Web Debug

Fix broken web applications, from servers to clients.

ViewStateUserKey and ViewStateMac validation failure

Previously I have posted on the validation of viewstate MAC failure. We already know that the validationKey and validation algorithm need to be the same across all the servers in a load-balanced environment. But user still see viewState validation failures in event logs.


There is another factor that could be playing in the middle. That is the ViewStateUserKey. Microsoft® ASP.NET version 1.1 added an additional Page class property—ViewStateUserKey. This property, if used, must be assigned a string value in the initialization stage of the page life cycle (in the Page_Init event handler). The point of the property is to assign some user-specific key to the view state, such as a username. The ViewStateUserKey, if provided, is used as a salt to the hash during the MAC.

What the ViewStateUserKey property protects against is the case where a nefarious user visits a page, gathers the view state, and then entices a user to visit the same page, passing in their view state.



ASP.NET Implementation

If we reflect the System.Web.dll and look into the implementation, we will see the method below is taking ViewStateUserKey as a hash modifier which combines with validationKey to compute the hash for the viewstate.

// System.Web.UI.ObjectStateFormatter
private byte[] GetMacKeyModifier()
if (this.macKeyBytes == null)
if (this.
page == null)
return null;
uint clientStateIdentifier = this.page.GetClientStateIdentifier();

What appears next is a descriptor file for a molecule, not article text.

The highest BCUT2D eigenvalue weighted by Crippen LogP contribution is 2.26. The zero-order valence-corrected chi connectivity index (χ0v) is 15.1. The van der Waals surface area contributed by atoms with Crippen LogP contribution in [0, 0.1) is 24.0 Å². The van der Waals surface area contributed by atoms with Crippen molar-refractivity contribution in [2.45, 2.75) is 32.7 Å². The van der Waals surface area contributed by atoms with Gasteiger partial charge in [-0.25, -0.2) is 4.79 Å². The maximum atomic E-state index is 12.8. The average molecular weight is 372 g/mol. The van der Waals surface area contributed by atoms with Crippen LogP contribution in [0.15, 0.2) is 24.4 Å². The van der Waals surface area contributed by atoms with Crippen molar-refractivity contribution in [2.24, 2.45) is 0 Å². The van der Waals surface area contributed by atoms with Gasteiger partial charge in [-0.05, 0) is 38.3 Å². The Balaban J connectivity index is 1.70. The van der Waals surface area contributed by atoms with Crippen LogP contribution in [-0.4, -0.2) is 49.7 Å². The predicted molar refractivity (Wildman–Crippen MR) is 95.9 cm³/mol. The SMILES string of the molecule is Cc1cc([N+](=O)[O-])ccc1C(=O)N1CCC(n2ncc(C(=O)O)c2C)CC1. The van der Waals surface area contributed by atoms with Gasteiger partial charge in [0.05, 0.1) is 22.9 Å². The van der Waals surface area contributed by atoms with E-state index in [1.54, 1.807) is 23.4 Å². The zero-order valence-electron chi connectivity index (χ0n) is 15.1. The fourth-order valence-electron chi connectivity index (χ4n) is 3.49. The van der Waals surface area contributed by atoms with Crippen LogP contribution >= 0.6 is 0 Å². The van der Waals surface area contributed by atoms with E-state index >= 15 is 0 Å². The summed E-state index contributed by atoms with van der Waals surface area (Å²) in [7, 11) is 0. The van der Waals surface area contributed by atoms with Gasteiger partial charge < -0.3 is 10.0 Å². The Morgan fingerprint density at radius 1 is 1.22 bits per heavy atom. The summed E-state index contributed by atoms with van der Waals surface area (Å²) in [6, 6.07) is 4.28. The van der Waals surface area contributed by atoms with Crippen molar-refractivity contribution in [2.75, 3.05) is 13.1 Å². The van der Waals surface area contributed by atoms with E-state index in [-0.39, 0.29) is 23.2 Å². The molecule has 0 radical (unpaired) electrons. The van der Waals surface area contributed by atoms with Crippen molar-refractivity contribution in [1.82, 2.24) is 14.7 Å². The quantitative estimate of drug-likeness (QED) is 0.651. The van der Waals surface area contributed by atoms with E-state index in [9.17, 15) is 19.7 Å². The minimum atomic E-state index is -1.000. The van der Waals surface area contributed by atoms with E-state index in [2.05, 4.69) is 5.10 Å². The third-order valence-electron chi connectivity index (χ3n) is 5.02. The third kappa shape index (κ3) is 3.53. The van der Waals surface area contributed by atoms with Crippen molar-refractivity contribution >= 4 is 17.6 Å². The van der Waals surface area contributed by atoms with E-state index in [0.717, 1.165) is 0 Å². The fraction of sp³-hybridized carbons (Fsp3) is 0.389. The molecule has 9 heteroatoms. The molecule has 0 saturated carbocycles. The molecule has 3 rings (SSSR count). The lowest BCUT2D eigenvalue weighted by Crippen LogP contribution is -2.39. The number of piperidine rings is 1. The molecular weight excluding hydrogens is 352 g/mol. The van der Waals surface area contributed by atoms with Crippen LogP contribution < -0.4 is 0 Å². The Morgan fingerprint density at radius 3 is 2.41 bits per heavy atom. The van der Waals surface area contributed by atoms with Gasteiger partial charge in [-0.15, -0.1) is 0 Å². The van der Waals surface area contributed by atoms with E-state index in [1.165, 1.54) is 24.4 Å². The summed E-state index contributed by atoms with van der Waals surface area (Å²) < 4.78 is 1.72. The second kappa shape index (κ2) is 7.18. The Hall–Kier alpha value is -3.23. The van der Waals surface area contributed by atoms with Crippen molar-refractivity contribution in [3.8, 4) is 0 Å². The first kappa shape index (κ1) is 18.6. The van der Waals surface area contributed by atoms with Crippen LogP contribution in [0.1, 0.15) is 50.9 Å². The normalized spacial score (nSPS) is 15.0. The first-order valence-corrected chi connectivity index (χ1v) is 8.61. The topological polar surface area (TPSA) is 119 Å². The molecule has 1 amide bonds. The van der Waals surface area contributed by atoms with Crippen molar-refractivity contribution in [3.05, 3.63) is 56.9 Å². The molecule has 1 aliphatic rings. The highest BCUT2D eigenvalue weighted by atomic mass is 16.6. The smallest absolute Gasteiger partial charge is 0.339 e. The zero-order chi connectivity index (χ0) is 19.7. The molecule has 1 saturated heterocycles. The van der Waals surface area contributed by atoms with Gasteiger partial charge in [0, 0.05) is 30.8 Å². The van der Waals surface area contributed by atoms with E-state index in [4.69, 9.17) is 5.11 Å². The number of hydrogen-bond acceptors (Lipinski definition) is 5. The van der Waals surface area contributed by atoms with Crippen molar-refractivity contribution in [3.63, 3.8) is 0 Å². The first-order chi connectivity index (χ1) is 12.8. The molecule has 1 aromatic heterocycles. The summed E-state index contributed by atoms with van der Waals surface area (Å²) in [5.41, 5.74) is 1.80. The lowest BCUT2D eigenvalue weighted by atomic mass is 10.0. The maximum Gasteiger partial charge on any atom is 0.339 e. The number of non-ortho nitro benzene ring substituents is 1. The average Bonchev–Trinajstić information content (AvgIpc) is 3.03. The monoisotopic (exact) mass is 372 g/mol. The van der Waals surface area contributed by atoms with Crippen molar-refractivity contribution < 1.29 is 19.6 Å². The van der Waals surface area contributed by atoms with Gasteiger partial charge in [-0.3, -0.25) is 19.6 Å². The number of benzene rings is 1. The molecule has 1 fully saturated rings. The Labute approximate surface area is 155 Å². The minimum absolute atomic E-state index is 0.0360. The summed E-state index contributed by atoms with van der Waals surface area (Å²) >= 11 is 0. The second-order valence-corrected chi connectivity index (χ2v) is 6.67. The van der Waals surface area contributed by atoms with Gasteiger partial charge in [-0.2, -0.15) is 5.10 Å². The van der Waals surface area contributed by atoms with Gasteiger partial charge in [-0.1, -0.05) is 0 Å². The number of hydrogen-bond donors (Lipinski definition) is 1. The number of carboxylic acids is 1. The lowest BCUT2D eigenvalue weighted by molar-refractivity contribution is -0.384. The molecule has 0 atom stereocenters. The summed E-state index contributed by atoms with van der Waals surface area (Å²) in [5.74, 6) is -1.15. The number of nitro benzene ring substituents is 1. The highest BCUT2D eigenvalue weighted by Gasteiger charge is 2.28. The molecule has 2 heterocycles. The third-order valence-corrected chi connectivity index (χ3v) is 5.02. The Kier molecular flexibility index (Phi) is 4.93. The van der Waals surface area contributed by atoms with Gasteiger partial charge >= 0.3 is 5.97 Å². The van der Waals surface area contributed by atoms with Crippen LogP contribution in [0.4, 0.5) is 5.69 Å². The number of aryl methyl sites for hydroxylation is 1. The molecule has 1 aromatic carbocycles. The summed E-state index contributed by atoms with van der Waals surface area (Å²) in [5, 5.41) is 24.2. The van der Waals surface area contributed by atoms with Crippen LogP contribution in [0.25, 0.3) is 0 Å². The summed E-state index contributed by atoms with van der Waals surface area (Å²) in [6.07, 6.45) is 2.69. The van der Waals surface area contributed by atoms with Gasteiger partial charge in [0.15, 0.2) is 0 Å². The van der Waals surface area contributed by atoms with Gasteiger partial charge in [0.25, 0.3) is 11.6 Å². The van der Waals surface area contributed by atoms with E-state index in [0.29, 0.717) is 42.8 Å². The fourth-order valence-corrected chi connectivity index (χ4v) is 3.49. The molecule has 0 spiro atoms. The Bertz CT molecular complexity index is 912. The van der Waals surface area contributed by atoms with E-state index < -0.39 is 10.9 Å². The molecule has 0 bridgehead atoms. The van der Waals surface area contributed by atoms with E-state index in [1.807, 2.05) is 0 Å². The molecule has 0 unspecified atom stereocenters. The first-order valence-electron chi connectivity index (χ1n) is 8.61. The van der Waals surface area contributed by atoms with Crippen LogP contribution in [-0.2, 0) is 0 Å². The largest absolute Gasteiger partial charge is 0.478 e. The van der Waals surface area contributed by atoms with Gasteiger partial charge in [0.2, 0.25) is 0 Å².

string viewStateUserKey = this.
if (viewStateUserKey != null)
int byteCount = Encoding.Unicode.GetByteCount(viewStateUserKey);
this.macKeyBytes = new byte[byteCount + 4];
Encoding.Unicode.GetBytes(viewStateUserKey, 0, viewStateUserKey.Length, this.
macKeyBytes, 4);
this.macKeyBytes = new byte[4];
macKeyBytes[0] = (byte)clientStateIdentifier;
this.macKeyBytes[1] = (byte)(clientStateIdentifier >> 8);
macKeyBytes[2] = (byte)(clientStateIdentifier >> 16);
this.macKeyBytes[3] = (byte)(clientStateIdentifier >> 24);
return this.

// System.Web.Configuration.MachineKeySection
private static byte[] HashDataUsingNonKeyedAlgorithm(HashAlgorithm hashAlgo, byte[] buf, byte[] modifier, int start, int length, byte[] validationKey)
int num = length + validationKey.Length + ((modifier != null) ? modifier.Length : 0);
byte[] array = new byte[num];
Buffer.BlockCopy(buf, start, array, 0, length);
if (modifier != null)
Buffer.BlockCopy(modifier, 0, array, length, modifier.Length);
Buffer.BlockCopy(validationKey, 0, array, length, validationKey.Length);
if (hashAlgo != null)
return hashAlgo.ComputeHash(array);
byte[] array2 = new byte[16];
int sHA1Hash = UnsafeNativeMethods.GetSHA1Hash(array, array.Length, array2, array2.Length);
return array2;


Usually we would set the ViewStateUserKey are set to sessionID during the pageinit stage, that works well in a single server, however in a load-balanced server environment, we need to make sure the sessionID for one user is consistent across all the servers,

  • Make sure the servers are using the same state server
  • Make sure not to cache the pages with cookies
  • Make sure session expiration faster than the authentications

Also we can use choose to use user name instead of sessionID when authenticated as the user is always consistent across all the servers.

void PageInit (Object sender, EventArgs e)
if (User.Identity.IsAuthenticated)
ViewStateUserKey = User.Identity.Name;



Understanding ASP.NET View State


Take Advantage of ASP.NET Built-in Features to Fend Off Web Attacks


ViewStateUserKey makes ViewState more tamper-resistant


Cross-site request forgery


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